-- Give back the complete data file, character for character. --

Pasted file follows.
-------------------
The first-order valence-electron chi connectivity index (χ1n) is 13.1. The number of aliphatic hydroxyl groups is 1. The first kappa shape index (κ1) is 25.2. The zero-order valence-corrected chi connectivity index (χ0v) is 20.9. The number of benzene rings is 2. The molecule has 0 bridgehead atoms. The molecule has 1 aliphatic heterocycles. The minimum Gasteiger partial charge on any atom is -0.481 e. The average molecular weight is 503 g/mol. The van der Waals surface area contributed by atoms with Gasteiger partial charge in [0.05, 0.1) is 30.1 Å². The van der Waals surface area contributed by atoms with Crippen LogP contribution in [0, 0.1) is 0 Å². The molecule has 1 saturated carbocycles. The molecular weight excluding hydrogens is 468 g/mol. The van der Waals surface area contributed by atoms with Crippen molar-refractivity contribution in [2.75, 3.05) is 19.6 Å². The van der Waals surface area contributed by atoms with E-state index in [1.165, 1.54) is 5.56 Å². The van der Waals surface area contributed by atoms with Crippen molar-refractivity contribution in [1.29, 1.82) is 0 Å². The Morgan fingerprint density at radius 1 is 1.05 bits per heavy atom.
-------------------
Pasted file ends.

The first-order valence-electron chi connectivity index (χ1n) is 13.1. The number of aliphatic hydroxyl groups is 1. The first kappa shape index (κ1) is 25.2. The zero-order valence-corrected chi connectivity index (χ0v) is 20.9. The number of benzene rings is 2. The molecule has 0 bridgehead atoms. The molecule has 1 aliphatic heterocycles. The minimum Gasteiger partial charge on any atom is -0.481 e. The average molecular weight is 503 g/mol. The van der Waals surface area contributed by atoms with Gasteiger partial charge in [0.05, 0.1) is 30.1 Å². The van der Waals surface area contributed by atoms with Crippen LogP contribution in [0, 0.1) is 0 Å². The molecule has 1 saturated carbocycles. The molecular weight excluding hydrogens is 468 g/mol. The van der Waals surface area contributed by atoms with Crippen molar-refractivity contribution in [2.75, 3.05) is 19.6 Å². The van der Waals surface area contributed by atoms with E-state index in [1.165, 1.54) is 5.56 Å². The van der Waals surface area contributed by atoms with Crippen molar-refractivity contribution in [1.29, 1.82) is 0 Å². The Morgan fingerprint density at radius 1 is 1.05 bits per heavy atom.